Like other astringents, it has been recommended in agues and haemorrhages, and is a good substitute for Quinine in intermittent fever, especially when given with Chamomile flowers.

It is useful in chronic diarrhoea and dysentery, either alone or in conjunction with aromatics. A decoction is made from 1 OZ. of bark in a quart of water, boiled down to a pint and taken in wineglassful doses. Externally, this decoction has been advantageously employed as a gargle in chronic sore throat with relaxed uvula, and also as a fomentation. It is also serviceable as an injection for leucorrhoea, and applied locally to bleeding gums and piles.

Other Uses:
Quercus robur’ is planted for forestry, and produces a long-lasting and durable heartwood, much in demand for interior and furniture work. The wood of Q. robur is identified by a close examination of a cross-section perpendicular to fibres. The wood is characterised by its distinct (often wide) dark and light brown growth rings. The earlywood displays a vast number of large vessels (~0.5 mm (0.020 in) diameter). There are rays of thin (~0.1 mm (0.0039 in)) yellow or light brown lines running across the growth rings. The timber is around 720 kg (1,590 lb) per cubic meter in density.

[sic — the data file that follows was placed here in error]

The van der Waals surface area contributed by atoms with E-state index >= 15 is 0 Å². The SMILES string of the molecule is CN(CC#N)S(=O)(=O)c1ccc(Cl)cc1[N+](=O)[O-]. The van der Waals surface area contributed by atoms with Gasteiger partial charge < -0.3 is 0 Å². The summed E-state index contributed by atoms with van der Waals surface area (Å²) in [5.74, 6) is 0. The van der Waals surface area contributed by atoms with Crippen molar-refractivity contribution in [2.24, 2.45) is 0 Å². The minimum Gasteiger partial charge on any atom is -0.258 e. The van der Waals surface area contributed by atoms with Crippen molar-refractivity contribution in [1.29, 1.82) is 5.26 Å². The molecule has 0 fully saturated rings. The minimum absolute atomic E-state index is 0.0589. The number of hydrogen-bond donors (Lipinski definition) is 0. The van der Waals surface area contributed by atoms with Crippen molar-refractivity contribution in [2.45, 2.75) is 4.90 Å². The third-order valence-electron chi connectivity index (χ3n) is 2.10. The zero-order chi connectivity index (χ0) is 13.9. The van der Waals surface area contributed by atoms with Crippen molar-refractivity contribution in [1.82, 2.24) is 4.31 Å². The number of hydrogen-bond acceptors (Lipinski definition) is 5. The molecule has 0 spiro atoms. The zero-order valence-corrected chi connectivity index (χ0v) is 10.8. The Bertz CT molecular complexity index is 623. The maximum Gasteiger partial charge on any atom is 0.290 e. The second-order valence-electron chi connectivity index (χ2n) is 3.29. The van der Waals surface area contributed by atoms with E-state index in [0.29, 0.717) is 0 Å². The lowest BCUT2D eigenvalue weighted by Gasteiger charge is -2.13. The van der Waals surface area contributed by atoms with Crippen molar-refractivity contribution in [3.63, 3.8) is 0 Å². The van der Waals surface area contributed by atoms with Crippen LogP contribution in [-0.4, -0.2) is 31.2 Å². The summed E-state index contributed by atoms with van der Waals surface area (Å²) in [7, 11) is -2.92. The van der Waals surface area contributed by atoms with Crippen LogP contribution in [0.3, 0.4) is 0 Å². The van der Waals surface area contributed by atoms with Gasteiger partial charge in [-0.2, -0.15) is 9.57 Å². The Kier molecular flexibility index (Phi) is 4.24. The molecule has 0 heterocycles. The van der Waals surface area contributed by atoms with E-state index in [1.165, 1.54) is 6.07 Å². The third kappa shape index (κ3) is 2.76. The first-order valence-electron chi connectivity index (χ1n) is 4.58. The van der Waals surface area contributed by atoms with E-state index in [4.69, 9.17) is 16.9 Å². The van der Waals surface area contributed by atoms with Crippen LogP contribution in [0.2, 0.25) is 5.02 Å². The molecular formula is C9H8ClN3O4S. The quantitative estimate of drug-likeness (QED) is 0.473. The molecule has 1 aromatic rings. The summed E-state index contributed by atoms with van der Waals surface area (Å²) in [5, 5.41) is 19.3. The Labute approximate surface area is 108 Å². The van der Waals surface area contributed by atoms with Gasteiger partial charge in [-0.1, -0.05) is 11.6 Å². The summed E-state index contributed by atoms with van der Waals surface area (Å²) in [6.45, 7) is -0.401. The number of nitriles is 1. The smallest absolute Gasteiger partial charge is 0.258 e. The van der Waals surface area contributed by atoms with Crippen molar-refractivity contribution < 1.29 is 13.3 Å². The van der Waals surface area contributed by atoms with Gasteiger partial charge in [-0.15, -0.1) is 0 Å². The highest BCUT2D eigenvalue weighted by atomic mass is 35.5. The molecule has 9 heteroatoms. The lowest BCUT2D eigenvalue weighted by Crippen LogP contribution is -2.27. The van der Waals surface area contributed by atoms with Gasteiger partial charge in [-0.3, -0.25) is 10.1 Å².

Within its native range Quercus robur is valued for its importance to insects and other wildlife. Numerous insects live on the leaves, buds, and in the acorns. Q.robur supports the highest biodiversity of insect herbivores of any British plant (>400 spp). The acorns form a valuable food resource for several small mammals and some birds, notably Eurasian Jays Garrulus glandarius. Jays were overwhelmingly the primary propagators of oaks before humans began planting them commercially, because of their habit of taking acorns from the umbra of its parent tree and burying it undamaged elsewhere. Mammals, notably squirrels who tend to hoard acorns and other nuts most often leave them too abused to grow in the action of moving or storing them.

Quercus robur is cultivated as an ornamental tree in the temperate regions of most continents. A number of cultivars are grown in gardens and parks and in arboreta and botanical gardens. The most common cultivar is Quercus robur ‘Fastigiata’, and is the exception among Q. robur cultivars which are generally smaller than the standard tree, growing to between 10–15 m and exhibit unusual leaf or crown shape characteristics.

Known Hazards : Possible digestive complaints. May delay absorption of alkaloids and other alkaline drugs

Disclaimer:
The information presented herein is intended for educational purposes only. Individual results may vary, and before using any supplements, it is always advisable to consult with your own health care provider.

Resources:
http://www.botanical.com/botanical/mgmh/o/oakcom01.html
http://en.wikipedia.org/wiki/Quercus_robur

http://www.pfaf.org/user/Plant.aspx?LatinName=Quercus+robur